I got a nasty surprise yesterday: I found I was badly overdrawn on the account I use to pay taxes and routine bills like utilities and insurance.
I had taken my eye off the ball since June, traumatised I think by the aftermath of Brexit, and had not looked at bank statements over the summer. I knew I was not spending more than usual, but I had not thought to check the effect of sterling to euro exchange rates.
The first graph may not seem so bad, but a change from over 1.40 to under 1.20 has an impact on my daily financial circumstances. My income (transferred from the UK) was 1200 € less in the August-September period this year than the same period last year – enough to have tipped my account over the edge.
The second graph shows a somewhat different problem I have. Last year’s exchange rates were healthily over the 1.30 mark, so my monthly revenue rose very nicely. Of course, sensible people would have made allowances for this … … but not me. In 2016 I pay income tax on last year’s income, so just when my income is going down, the tax bill each month has shot up. Curiously I don’t know any other British people here who pay French taxes on British income to discuss this (well, I do know one couple, but they are in a totally different and more comfortable place, so I don’t ask them!).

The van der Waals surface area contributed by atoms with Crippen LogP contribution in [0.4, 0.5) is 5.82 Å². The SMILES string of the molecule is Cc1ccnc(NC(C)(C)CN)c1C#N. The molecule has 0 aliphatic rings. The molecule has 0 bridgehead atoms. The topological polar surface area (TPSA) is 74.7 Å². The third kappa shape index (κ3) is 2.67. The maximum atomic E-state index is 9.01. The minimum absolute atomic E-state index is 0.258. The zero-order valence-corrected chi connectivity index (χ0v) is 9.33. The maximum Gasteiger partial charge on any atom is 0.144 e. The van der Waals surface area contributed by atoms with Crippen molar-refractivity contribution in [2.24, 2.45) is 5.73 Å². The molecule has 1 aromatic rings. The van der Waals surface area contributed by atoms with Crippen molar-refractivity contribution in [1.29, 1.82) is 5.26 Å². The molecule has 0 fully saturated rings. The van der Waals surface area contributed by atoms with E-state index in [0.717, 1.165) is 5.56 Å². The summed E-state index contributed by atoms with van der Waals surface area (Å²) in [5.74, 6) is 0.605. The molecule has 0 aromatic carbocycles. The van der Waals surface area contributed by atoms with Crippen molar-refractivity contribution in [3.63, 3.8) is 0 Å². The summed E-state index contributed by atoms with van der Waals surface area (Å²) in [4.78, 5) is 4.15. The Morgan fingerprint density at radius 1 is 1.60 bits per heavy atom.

By local standards I’m quite comfortably off, and I admire all those who manage on much less. I’ll just have to make more of an effort to make ends meet, starting by considering whether to cancel this autumn’s project, installing a more efficient shower tray and waste system in my bathroom.
postscript Friday evening at 5.30pm. I transferred cash from the UK on Wednesday and it has still not arrived – and my French bank says it can do nothing before the weekend. The last time I had a similar problem was in the early 90s when we transferred money to buy the house – coinciding with a run on sterling – and it took a month to arrive. (Somebody in RBS speculating with our cash?) Let’s hope I will be solvent by Monday morning this time!